Due Diligence – the Key to successful Change?

Aside

Due Diligence – the Key to successful Change?

Someone asked me, “If you’re given the role of Programme Director,  what are the first things you do?”

Frequently, projects and programmes are over specified (too ambitious), over promised, under funded and late starting, with poor plans and negligible provision for contingency, realistic risk avoidance and / or issue management plans – people plan for success invariably failing to anticipate failure – if you don;t assume there are going to be problems, why would you include contingency time, resource and budget to manage them?

Reports of progress are over stated and issues and risks concealed or undhappyPMerstated.

The delivery team are sceptical and soon become concerned that failure will be blamed on them, but, these are the people most likely to know what’s going well and what isn’t, and what is required to address / resolve the challenges.  Happy people deliver good quality and productivity, frightened people don’t turn up!

In complex portfolios or programmes, the slippage of one key activity in one project, activity or task could stop or delay the entire enterprise being a significant dependency across the plans sitting at the intersection of multiple critical paths – the little things matter.

Care needs to be taken in reviewing motives – if a project features multiple suppliers or service providers, none of them wants to be the cause of or the victim of delay, but they will all be looking for opportunities to extend the scope of their obligations and increase their revenue – extensions.  However, extensions in one area often result in scope creep in others and costs rise.

It is essential to start every assignment / new role with a comprehensive Due Diligence exercise which can take anything from a few days to weeks, depending on the scale, circumstances and the state of the portfolio, programme and / or project.

Delivering big changes on time, budget and to expected scope of requirements, is not easy, and although businesses and service providers (marketing companies in particular) may trumpet success, a comparison of the final outcome and the original scope can be very revealing.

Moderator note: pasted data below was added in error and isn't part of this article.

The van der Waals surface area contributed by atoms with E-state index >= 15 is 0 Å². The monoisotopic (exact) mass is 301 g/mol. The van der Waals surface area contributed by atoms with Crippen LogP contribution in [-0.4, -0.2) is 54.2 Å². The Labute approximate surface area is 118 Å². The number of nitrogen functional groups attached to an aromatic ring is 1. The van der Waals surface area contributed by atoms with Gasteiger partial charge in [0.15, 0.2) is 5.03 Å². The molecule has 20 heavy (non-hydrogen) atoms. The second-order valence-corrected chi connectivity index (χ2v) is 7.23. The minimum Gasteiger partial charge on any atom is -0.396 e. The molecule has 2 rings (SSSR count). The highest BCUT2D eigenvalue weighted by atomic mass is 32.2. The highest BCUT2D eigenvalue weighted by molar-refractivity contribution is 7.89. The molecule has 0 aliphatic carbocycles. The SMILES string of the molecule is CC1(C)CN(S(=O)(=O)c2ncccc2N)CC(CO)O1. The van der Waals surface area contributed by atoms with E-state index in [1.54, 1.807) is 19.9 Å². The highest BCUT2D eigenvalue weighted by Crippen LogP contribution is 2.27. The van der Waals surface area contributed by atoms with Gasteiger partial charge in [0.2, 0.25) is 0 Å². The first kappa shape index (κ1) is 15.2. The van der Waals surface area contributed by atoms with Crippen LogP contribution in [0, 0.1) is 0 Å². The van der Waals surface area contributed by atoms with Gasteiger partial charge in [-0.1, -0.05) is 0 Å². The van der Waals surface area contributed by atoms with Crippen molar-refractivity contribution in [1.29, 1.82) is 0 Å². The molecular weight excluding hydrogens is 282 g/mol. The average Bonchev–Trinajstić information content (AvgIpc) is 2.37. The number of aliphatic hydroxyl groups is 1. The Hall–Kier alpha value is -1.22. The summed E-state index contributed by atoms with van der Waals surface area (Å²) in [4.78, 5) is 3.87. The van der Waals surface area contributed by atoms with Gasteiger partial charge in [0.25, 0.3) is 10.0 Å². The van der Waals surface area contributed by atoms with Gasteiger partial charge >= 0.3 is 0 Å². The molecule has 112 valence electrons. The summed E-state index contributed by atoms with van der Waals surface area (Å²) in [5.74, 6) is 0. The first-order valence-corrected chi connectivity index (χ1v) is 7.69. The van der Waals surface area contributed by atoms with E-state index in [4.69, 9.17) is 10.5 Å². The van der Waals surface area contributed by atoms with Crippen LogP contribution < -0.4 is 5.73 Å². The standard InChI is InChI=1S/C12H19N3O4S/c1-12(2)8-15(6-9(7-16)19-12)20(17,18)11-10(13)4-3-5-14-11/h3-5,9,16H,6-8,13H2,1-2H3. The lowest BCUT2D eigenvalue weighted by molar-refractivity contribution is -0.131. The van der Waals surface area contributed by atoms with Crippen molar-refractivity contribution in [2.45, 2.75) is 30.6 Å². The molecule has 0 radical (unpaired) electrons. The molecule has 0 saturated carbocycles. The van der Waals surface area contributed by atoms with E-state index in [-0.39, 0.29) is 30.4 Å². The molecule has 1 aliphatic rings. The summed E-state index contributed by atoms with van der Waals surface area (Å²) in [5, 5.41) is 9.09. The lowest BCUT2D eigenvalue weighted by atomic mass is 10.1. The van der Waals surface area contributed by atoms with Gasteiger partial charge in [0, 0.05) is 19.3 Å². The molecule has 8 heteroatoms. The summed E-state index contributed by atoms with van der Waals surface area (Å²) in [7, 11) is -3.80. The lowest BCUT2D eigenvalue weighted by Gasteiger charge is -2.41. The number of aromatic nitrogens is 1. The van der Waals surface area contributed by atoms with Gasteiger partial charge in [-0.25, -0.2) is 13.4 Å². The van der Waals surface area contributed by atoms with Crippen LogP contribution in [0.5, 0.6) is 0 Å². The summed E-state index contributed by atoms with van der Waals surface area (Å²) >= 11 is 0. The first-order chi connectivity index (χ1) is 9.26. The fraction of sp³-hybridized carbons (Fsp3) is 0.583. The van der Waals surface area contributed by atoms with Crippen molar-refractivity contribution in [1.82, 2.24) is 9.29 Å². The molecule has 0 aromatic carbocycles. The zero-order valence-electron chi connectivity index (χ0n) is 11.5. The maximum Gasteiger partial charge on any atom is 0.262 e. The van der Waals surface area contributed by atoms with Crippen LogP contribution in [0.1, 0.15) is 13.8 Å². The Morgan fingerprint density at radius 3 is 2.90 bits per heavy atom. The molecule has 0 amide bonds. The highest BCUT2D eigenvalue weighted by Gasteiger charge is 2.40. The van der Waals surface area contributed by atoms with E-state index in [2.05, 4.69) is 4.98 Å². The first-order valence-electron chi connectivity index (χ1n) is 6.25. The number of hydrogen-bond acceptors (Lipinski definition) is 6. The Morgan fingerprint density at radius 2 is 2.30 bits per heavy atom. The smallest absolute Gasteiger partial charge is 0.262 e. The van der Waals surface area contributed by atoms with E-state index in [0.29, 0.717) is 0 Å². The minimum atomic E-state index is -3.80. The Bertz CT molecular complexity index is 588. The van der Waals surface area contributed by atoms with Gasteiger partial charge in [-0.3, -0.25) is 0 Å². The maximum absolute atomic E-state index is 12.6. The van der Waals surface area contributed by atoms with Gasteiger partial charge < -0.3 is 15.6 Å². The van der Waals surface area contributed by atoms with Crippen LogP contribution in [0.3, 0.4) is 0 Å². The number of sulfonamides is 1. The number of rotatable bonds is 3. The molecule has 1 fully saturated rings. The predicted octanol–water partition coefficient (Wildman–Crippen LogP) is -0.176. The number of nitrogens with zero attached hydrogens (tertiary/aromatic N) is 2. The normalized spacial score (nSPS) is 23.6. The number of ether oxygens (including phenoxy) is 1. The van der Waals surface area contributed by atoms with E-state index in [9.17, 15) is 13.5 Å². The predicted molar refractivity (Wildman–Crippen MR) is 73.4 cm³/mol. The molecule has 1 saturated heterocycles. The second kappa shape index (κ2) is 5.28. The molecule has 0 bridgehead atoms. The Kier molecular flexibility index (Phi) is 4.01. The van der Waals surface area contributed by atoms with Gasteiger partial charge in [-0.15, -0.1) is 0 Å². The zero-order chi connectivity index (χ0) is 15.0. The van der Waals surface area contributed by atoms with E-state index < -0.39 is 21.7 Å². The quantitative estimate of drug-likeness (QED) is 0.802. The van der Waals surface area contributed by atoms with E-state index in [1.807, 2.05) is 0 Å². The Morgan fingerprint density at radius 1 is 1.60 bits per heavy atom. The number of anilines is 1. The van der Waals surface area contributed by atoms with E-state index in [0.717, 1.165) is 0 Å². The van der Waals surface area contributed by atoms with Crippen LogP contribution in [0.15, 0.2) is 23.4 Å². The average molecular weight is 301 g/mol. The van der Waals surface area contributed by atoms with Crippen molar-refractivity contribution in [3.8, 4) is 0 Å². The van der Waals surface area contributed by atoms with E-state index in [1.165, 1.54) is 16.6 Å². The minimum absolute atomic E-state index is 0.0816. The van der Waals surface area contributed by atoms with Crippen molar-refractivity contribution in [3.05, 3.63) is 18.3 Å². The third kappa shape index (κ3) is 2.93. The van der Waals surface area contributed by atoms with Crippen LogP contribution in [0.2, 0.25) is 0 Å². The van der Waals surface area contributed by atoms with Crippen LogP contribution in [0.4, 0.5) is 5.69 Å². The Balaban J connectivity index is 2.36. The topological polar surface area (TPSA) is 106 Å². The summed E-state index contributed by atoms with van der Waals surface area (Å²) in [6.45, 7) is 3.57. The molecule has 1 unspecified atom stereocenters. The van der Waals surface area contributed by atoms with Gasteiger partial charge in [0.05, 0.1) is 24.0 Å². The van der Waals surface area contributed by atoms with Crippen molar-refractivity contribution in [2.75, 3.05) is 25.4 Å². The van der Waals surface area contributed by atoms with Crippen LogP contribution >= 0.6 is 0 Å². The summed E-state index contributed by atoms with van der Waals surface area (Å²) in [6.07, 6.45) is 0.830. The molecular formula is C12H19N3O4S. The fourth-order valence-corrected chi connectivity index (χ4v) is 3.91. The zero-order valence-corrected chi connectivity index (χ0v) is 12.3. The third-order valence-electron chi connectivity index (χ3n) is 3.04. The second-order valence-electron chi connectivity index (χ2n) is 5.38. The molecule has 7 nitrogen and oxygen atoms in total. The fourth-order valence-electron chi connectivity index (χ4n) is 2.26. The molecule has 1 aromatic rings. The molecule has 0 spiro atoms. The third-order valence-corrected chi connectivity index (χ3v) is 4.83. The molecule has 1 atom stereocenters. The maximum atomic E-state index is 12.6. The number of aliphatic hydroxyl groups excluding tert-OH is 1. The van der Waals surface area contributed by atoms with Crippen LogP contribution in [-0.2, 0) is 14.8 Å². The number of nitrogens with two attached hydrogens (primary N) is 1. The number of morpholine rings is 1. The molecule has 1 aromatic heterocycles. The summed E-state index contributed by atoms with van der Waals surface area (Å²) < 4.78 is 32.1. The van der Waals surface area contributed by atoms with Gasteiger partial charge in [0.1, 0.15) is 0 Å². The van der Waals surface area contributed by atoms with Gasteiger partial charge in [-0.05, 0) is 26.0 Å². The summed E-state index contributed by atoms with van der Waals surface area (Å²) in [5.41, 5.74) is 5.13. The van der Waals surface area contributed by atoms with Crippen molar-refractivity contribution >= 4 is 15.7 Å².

AGILE is very popular with both internal and external suppliers; it provides the capacity for lower start up costs; and the attendant need for senior management approvals, early deliveries and continuous improvement, additions to functionality, etc.. However, it also enables projects to run and run, never ending, and work to be charged to the project repeatedly, when there are repeated failures to deliver, and costs to run rampant below the senior management radar.

Should you require any further information, please get in touch.
Looking forward to hearing from you soon.

Cheers John

John L. Evans FCMI, FIC, FBCS CITP, MCIPS.
+44 7957 190 186
+44 203 051 3370

© John L. Evans 2017

 

Right Next Time – Really!?

The key to success is quality which means ‘Right First Time’.

Nothing wrong with continuous improvement but serial failure is not acceptable.

Total quality management (TQM) is an approach to success through customer satisfaction that can be summarised as a management system for a customer-focused organisation, that involves all employees in continual improvement.

Do it right the first time (DRIFT) is a management accounting theory related to production management & just-in-time (JIT); whereby a manufacturer only receives goods as needed, cutting inventory costs.

We expect zero defects in things or services we buy. Buy a new TV & the pixels start burning out, & you demand satisfaction. When  the car goes in for a service, you expect the mechanic to install parts as prescribed. No defect is acceptable when it affects you personally.

So why is it so easy to accept that “shit happens” when producing a product or providing a service.

Zero defects is a great way to resolve the discord between what we expect for ourselves but can accept for others.

AGILE is great if it means continuous improvement,  not so much if it means continuous rectification.  Trouble is, if the supplier has to get it right first time, then how’s he going to justify continuing to milk the cow?

[ERP is a system or systems (people, processes & technology) to facilitate & support JIT & getting things right first time.]

Cheers John

The Biggest Risk of All

Risk is the likelihood that things will go wrong.  Wherever and whenever there is more than one potential outcome, a less desirable outcome is possible.  To manage risk effectively requires the anticipation of outcomes, including less desirable outcomes, and a plan and budget to manage those events.  Simply compiling a list of risks of potential issues and / or problems, without embedding strategies to deal with them into plans, is not effective risk management.

Anticipating every potential issue at the start of a programme may be impractical, however, it is possible to continuously anticipate problems as a programme progresses and to continually update and amend plans to deal with issues as and when they occur, and keep the plan on track, time, cost and quality.

To quote the ‘Scrum Alliance’:

There is no definite consensus on the need for risk management within the Agile method. This has led many to believe that risk management is irrelevant in an iterative model. Some follow the approach of ignoring risks until they manifest into issues; they then manage them through the natural sprint progression.”

And that’s why ignoring risk is the biggest risk of all!

Feel free to retain a copy for your records.

Cheers John

John L. Evans / FCMI, FIC, FBCS CITP, MCIPS

+44 7957 190 186